As I’ve mentioned, another relationship I adore is the one between Eric and Pam, and we got some juicy backstory on them this week. We picked up more or less where things left off last episode. Eric paid a visit to Pam’s brothel, but the only woman he was interested was Pam. She rebuffed him initially, but then they walked in to find another one of Pam’s girls being sucked dry by vampires—specifically Lorena (barf) and a newly turned Bill (double barf). Amidst their confrontation, Eric just about killed Bill for his lack of respect for his elders, but ultimately he spared him because he admired Bill’s loyalty. I can’t have been the only one thinking what a shame it was that Eric didn’t stake Bill right then. It would have saved us all so much trouble later. But alas, no such luck. Eric did, however, earn himself a romp with Pam, who asked him to turn her and save her from the horrible fate that awaited her as an aging woman of the night. Eric explained to her the extreme commitment of creating another vampire, saying that it was greater than any human bond. When Pam commented on the oddity of finding an “honorable vampire,” Eric pointed out that he’s no more rare than “an intelligent whore,” and that they were quite the pair of contradictions. Pam took matters into her own hands by slitting her wrists, pleading with Eric to turn her or watch her die. Personally, I’m glad he chose the first option.
I’ve said before that I’m really not interested in the Tara’s-a-vampire story arc, but it’s worth it to see some good development (and flashbacks) for Pam. When she felt Tara frying at the end of the episode, you could tell she was thinking back to what Eric told her about the responsibilities of being a maker. Of course she’s going to (begrudgingly) come to Tara’s aid. Hopefully this will start to build a maker/progeny relationship between the two of them. That might be the only way I’ll start to care about Tara again, and I’m thinking it might be Pam’s personal growth experience as a maker that helps repair her relationship with her own.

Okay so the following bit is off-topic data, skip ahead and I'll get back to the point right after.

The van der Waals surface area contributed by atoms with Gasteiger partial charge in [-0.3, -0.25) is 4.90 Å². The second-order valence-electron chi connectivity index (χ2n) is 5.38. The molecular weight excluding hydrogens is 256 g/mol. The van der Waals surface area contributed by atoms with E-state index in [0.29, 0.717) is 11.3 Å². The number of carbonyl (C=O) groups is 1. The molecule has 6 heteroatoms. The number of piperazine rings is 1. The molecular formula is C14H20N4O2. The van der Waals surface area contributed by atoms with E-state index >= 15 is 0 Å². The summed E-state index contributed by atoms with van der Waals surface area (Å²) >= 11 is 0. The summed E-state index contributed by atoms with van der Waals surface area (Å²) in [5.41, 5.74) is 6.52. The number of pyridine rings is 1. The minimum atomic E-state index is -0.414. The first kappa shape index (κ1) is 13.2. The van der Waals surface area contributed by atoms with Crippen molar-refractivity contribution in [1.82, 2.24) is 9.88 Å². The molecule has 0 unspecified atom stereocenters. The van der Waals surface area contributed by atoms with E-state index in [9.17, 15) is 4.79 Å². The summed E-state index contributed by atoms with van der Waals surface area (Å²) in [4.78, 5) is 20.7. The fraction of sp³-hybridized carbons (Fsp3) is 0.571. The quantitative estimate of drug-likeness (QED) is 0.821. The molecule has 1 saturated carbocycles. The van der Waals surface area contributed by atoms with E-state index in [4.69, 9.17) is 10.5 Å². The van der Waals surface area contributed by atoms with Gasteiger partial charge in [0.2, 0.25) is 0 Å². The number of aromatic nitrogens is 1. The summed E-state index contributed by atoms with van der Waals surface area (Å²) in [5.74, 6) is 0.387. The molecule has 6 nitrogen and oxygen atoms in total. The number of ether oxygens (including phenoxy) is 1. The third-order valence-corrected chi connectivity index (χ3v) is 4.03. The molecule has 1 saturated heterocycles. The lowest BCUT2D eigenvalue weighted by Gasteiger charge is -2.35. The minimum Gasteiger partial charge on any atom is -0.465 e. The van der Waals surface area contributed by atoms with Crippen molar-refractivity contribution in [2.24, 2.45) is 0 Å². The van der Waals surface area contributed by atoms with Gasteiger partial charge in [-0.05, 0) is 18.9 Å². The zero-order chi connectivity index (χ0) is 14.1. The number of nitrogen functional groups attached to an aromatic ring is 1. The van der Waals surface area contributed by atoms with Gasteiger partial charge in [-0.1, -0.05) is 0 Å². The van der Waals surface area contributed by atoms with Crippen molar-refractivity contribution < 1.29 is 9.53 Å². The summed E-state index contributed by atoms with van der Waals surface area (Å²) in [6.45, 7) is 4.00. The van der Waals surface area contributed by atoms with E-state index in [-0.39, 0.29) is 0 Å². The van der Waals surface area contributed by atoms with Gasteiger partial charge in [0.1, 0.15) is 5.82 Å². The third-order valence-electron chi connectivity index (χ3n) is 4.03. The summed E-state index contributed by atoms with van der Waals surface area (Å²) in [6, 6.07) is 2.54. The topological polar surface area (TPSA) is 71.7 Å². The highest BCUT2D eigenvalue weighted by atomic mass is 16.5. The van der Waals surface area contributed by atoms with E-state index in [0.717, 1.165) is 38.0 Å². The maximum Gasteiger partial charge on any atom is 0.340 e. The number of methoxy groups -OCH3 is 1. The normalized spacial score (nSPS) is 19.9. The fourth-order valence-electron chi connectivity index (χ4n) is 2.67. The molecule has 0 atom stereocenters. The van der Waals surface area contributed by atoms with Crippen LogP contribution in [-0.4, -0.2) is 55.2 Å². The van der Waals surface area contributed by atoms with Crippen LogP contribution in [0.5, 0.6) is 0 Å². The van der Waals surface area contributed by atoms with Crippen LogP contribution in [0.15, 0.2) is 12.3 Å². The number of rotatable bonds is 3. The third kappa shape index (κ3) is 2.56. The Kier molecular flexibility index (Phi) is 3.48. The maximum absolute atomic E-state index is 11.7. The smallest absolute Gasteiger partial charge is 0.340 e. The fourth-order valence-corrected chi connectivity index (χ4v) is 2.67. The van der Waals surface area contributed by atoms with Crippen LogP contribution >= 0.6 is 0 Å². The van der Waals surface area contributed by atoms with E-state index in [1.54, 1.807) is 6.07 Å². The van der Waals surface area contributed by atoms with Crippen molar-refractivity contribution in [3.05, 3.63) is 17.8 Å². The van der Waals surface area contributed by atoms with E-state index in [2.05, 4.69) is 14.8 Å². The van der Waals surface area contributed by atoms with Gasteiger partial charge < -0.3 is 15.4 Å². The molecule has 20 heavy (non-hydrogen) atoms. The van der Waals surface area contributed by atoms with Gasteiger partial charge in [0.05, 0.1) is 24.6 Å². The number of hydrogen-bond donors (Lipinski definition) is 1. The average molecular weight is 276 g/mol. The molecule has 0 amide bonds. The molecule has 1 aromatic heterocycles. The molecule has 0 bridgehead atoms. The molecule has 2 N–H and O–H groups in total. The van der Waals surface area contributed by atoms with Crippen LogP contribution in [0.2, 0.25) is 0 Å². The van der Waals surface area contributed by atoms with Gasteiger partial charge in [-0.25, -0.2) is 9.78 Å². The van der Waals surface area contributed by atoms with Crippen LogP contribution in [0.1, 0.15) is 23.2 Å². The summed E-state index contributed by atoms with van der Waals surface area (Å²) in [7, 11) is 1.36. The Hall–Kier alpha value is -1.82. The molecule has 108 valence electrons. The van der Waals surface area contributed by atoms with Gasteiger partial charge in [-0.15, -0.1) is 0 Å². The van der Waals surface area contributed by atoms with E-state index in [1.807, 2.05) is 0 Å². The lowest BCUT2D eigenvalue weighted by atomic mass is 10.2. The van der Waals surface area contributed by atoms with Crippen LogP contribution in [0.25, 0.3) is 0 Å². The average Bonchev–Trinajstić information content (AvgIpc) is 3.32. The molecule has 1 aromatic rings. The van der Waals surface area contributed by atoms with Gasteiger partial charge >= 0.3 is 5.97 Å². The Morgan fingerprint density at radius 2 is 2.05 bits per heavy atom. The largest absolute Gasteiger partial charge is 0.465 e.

In less exciting news, Sookie was whiny and irritating for most of the episode, except for the part where she fairy-blasted Pam across Fangtasia after she refused to summon Tara. That was pretty awesome. Less awesome was when Alcide found out that Sookie killed Debbie, and he was understandably furious that she hadn’t told him sooner. Poor Alcide. He really deserves better than all the crap he’s had to go through in the past season. Sookie also had a moment of hilarious stupidity/brashness when Tara escaped from the walk-in freezer at Merlotte’s in front of Arlene and Alcide. Sookie tried to play it off like nothing was wrong, asking Tara what she was doing in the freezer. “Seriously, Sookie? This is your plan?” she shot back. There’s the Tara we know and love—still angry at the world, but also occasionally funny.
As the title might suggest, I think a lot of this episode (and this season as well, perhaps) was about what makes us who we are. Jason is a man-whore because he was taught at a young age to use sex as a substitute for love. Tara is a self-hating vampire because of Pam and Sookie and Lafayette. Pam is who she is because of Eric—in part because he turned her, and in part because of how he has fostered the strength and courage that first attracted him to her. On the other hand, is it possible that the reason why Bill is still directionless, still “looking for something to believe in,” as Salome put it, is because he wasn’t given enough direction by his maker? In Pam’s flashback, Eric chastised Lorena for not teaching Bill how to be a respectful vampire. Maybe it’s because of Lorena’s negligent vampire parenting that Bill is the sad, pathetic, poorly coiffed man he is today. Then again, maybe I’ve just watched too much Lost, so I automatically assume that every show is, at its core, really about mommy and daddy issues. One way or another, I’m interested to see what kind of vampire parent Pam will be. Will she abandon her progeny, or will she continue the family tradition set by Godric and Eric and teach Tara how to be a strong, compassionate vampire like her grand-maker?
Photo Courtesy of HBO